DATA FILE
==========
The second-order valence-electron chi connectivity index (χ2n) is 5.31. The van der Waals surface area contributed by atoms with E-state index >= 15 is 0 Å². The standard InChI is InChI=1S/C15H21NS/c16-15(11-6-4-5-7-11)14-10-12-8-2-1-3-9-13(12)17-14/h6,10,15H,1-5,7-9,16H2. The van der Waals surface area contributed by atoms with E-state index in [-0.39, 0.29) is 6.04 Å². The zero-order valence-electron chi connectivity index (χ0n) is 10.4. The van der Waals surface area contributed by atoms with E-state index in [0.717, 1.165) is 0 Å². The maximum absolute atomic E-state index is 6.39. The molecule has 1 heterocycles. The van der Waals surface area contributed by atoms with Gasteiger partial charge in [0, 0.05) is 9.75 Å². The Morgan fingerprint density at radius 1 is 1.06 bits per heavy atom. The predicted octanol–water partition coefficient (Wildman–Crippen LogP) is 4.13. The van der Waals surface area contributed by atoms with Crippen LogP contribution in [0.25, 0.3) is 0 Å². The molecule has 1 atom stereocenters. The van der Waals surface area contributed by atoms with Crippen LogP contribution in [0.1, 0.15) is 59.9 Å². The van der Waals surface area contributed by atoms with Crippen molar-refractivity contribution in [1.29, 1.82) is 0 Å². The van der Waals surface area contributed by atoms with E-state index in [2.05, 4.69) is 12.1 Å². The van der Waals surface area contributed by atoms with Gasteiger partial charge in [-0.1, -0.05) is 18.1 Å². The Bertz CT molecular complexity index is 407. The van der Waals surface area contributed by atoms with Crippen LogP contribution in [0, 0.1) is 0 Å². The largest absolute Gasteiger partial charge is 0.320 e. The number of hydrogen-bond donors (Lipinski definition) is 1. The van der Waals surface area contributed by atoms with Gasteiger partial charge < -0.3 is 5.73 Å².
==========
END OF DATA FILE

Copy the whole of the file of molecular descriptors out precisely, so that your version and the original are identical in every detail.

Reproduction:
The second-order valence-electron chi connectivity index (χ2n) is 5.31. The van der Waals surface area contributed by atoms with E-state index >= 15 is 0 Å². The standard InChI is InChI=1S/C15H21NS/c16-15(11-6-4-5-7-11)14-10-12-8-2-1-3-9-13(12)17-14/h6,10,15H,1-5,7-9,16H2. The van der Waals surface area contributed by atoms with E-state index in [-0.39, 0.29) is 6.04 Å². The zero-order valence-electron chi connectivity index (χ0n) is 10.4. The van der Waals surface area contributed by atoms with E-state index in [0.717, 1.165) is 0 Å². The maximum absolute atomic E-state index is 6.39. The molecule has 1 heterocycles. The van der Waals surface area contributed by atoms with Gasteiger partial charge in [0, 0.05) is 9.75 Å². The Morgan fingerprint density at radius 1 is 1.06 bits per heavy atom. The predicted octanol–water partition coefficient (Wildman–Crippen LogP) is 4.13. The van der Waals surface area contributed by atoms with Crippen LogP contribution in [0.25, 0.3) is 0 Å². The molecule has 1 atom stereocenters. The van der Waals surface area contributed by atoms with Crippen LogP contribution in [0.1, 0.15) is 59.9 Å². The van der Waals surface area contributed by atoms with Crippen molar-refractivity contribution in [1.29, 1.82) is 0 Å². The van der Waals surface area contributed by atoms with E-state index in [2.05, 4.69) is 12.1 Å². The van der Waals surface area contributed by atoms with Gasteiger partial charge in [-0.1, -0.05) is 18.1 Å². The Bertz CT molecular complexity index is 407. The van der Waals surface area contributed by atoms with Crippen LogP contribution in [0, 0.1) is 0 Å². The largest absolute Gasteiger partial charge is 0.320 e. The number of hydrogen-bond donors (Lipinski definition) is 1. The van der Waals surface area contributed by atoms with Gasteiger partial charge < -0.3 is 5.73 Å².